Achieving low speed torque in a turbocharged engine is one of the challenges that Ford confronted. According to Stephens, considerable effort was made in the EcoBoost design to avoid traditional engine turbo lag, the delay of getting the turbo up to a speed where it can function effectively. To replace a V-8 with a V-6 without incurring customer complaints, the lag problem had to be solved.

Ford uses a Bosch control module but at this point, all the application software in that module was internally developed within Ford. There are a number of challenges in the optimizations that have to occur. “You obviously now have two devices, the turbo and the throttle, an electronic throttle, that can control the air flow into the engine,” said Stephens.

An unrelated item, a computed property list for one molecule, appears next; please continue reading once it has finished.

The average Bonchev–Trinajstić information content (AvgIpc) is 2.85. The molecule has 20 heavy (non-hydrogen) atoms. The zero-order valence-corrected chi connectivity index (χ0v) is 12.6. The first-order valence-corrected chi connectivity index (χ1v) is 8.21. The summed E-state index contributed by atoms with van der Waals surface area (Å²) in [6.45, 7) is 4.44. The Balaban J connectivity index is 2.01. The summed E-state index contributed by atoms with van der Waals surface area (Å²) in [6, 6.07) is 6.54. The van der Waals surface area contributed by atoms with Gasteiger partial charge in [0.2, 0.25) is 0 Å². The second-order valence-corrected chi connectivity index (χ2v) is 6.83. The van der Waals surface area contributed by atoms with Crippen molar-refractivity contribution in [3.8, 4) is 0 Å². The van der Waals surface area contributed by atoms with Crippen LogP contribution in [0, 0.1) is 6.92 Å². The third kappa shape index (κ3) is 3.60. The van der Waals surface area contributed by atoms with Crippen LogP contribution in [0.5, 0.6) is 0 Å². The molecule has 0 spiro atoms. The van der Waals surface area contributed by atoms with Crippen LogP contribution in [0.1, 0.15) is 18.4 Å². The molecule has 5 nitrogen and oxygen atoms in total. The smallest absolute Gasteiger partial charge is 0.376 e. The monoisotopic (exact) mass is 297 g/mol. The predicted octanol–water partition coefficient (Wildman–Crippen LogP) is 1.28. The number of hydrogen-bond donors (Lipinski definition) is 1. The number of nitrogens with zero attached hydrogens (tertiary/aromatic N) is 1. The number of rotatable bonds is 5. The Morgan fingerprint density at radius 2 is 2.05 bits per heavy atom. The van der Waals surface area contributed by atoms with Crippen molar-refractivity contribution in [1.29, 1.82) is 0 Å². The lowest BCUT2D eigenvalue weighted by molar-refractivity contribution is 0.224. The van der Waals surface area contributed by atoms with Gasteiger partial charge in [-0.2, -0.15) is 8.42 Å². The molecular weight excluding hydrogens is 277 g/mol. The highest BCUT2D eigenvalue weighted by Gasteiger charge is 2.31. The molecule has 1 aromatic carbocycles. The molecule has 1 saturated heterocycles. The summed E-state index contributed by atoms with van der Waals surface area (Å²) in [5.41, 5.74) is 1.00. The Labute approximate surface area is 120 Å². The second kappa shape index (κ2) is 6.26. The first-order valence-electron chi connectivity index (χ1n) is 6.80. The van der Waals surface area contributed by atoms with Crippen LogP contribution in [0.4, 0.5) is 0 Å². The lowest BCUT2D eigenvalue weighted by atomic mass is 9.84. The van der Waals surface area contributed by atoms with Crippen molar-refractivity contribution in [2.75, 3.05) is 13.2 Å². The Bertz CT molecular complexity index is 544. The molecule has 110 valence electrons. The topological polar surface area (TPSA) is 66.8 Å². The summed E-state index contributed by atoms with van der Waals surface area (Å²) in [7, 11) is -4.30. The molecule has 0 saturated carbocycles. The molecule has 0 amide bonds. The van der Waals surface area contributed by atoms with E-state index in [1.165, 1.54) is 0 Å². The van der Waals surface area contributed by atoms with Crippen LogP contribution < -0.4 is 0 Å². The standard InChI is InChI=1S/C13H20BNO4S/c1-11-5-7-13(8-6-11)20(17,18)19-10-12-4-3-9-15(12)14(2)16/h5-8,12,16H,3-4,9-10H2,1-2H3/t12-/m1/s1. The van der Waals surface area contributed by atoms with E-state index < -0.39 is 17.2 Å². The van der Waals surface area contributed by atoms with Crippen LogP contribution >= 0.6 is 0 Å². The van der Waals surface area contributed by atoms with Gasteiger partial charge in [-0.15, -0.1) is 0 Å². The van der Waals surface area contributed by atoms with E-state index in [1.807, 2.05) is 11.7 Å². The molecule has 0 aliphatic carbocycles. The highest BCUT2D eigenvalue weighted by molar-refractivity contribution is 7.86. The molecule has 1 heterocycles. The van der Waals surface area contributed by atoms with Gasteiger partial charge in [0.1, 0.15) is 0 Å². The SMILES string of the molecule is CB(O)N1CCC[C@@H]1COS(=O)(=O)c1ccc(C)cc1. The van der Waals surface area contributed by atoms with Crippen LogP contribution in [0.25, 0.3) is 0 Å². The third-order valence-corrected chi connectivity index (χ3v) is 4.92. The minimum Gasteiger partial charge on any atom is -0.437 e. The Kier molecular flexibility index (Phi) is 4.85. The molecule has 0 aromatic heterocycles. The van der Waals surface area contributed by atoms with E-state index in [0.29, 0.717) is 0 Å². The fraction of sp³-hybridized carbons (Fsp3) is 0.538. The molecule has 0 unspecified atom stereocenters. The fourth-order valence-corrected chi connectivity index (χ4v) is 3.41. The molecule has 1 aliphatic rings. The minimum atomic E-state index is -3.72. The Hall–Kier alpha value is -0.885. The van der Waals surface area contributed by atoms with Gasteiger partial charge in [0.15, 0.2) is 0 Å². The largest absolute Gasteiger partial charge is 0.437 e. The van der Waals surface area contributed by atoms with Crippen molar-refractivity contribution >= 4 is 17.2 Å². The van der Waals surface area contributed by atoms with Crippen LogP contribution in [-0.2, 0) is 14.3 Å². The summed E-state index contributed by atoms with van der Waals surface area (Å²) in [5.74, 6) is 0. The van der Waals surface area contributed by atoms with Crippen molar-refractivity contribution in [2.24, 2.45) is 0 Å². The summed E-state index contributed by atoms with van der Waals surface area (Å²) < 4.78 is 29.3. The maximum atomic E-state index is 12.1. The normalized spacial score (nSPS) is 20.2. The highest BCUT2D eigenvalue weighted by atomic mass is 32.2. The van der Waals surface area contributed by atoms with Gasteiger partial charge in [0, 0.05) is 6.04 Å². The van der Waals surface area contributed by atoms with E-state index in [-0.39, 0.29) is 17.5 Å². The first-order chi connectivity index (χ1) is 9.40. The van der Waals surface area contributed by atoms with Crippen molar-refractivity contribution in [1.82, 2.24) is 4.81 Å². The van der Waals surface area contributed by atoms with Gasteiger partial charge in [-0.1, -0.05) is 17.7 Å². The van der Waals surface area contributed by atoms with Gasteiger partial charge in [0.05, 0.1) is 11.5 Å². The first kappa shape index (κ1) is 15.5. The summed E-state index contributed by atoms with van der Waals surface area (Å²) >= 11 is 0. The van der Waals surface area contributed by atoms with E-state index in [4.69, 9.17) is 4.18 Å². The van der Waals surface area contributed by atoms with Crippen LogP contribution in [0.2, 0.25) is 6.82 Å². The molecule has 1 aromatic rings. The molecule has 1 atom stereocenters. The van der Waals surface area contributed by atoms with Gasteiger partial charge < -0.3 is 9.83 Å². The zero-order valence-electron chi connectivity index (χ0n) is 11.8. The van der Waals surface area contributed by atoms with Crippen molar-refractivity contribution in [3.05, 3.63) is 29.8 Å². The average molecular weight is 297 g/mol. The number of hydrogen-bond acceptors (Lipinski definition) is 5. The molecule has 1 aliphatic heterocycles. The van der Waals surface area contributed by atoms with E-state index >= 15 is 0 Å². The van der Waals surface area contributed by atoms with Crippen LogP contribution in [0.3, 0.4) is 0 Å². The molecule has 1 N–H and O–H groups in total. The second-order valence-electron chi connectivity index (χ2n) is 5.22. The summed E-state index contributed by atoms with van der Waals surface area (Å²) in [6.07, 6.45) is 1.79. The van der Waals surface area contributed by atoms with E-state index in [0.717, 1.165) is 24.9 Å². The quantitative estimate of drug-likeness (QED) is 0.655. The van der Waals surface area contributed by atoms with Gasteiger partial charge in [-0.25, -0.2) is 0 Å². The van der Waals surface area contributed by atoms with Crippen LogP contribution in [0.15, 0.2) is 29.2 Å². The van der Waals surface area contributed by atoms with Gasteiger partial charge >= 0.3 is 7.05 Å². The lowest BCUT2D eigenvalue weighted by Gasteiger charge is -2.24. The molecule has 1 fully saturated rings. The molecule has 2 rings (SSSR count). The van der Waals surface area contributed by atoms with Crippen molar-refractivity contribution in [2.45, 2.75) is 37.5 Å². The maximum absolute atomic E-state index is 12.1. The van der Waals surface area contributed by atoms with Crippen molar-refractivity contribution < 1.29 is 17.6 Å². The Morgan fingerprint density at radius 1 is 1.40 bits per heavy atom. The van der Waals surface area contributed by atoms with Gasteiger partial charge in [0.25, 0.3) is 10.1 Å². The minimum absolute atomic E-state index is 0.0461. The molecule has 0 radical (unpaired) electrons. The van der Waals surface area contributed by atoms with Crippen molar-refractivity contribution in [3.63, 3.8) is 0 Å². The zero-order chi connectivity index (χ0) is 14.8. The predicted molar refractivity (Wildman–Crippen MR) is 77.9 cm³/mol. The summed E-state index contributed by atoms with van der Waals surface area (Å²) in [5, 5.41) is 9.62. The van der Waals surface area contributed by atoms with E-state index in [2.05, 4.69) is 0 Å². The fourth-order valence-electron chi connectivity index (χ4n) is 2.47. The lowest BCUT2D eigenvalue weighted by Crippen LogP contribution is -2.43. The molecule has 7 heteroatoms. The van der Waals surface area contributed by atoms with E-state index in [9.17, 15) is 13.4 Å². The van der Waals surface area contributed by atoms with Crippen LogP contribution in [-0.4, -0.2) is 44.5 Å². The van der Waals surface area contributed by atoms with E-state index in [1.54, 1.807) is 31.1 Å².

One trade off is fuel economy versus speed of response. There is some optimization that has to be done to achieve the fuel economy and performance benefits. “We spent some time analyzing what are the right signals to measure on the engine,” said Stephens. “That's obviously important from the cost standpoint. We don't want more sensors on there than we need.” Ford engineers also investigated measurements that they could reliably infer and estimate versus those that had to be measured.